(SLIDES 25 & 26) ACTION 4: Set Up a Board Risk Committee and/or sub-committee– Audit Comm and Risk Comm are typically where risk resides (see slides 25 & 26 for typical committee structures and for current % of boards with these structures). An interesting structure is where risk resides in “all committees”- this structure utilizes the knowledge and experience of most board members from the various committees. However, a “Risk Committee” structure is also preferred and houses expertise which helps whole board in oversight. Here are some challenges with the Audit Committee approach:

  1. AC is the busiest committee; risk often gets pushed aside; other key issues are prioritized
  2. Financial risks get priority; members are often prone to view risk through a financial lens
  3. Internal audit often oversee risk and also reports up through Finance creating a conflict, i.e. can IA be truly independent?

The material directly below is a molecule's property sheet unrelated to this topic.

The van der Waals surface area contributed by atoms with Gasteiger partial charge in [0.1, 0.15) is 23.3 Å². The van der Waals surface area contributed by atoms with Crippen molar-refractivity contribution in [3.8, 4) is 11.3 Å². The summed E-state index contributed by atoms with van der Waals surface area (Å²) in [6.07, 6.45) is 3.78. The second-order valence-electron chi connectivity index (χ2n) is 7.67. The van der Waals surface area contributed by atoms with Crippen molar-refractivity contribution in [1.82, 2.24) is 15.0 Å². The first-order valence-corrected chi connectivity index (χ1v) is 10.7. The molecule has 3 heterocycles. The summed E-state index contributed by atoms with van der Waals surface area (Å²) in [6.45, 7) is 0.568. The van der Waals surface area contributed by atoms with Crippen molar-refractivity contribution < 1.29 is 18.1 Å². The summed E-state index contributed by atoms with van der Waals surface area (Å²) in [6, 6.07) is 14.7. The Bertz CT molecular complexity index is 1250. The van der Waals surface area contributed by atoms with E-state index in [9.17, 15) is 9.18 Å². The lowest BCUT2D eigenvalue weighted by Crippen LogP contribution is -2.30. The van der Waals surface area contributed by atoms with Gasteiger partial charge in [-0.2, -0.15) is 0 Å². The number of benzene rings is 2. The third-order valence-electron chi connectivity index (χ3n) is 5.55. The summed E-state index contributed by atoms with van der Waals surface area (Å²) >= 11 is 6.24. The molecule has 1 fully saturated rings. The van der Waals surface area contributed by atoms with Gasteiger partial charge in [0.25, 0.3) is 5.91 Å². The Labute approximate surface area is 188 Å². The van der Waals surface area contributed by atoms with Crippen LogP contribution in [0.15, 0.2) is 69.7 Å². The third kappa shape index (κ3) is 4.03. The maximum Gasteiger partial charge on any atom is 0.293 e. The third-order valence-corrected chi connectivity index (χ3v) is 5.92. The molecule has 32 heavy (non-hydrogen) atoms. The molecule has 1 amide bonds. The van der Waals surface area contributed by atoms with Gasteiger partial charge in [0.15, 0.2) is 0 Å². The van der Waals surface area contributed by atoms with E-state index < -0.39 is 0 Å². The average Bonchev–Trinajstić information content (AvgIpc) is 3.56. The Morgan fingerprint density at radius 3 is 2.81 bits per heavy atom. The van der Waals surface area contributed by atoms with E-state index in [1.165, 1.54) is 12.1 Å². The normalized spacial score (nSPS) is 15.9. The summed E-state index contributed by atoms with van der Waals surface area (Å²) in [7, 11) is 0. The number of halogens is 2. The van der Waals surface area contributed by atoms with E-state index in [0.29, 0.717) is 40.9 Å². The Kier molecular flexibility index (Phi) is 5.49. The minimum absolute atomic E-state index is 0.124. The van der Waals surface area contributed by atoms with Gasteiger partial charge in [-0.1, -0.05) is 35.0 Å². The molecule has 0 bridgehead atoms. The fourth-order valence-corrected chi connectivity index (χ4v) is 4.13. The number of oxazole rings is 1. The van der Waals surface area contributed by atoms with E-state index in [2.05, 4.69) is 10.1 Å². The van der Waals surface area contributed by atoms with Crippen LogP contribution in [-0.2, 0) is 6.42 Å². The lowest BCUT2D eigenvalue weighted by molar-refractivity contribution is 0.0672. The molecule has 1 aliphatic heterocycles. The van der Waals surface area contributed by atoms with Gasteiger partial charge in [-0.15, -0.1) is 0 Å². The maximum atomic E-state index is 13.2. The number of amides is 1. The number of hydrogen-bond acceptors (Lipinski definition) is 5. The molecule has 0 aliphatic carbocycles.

(Slide 27) ACTION 5: Ensuring ERM “Best Practice” Maturity and Progress– Boards need advice on the “Maturity” of their ERM programs. Key is to conduct a gap study of current practices versus best practices. In simple terms, how can you oversee a practice if you don’t know what to look for? Preferable is that a qualified Chief Risk Officer is part of the management team to provide internal expertise, otherwise boards should engage external expertise. Boards need to know the sate of advancement and quality of their risk processes in areas such as risk identification, assessment, control, monitoring, and reporting. There are various ways to gauge the Maturity of a risk program (See slide 27);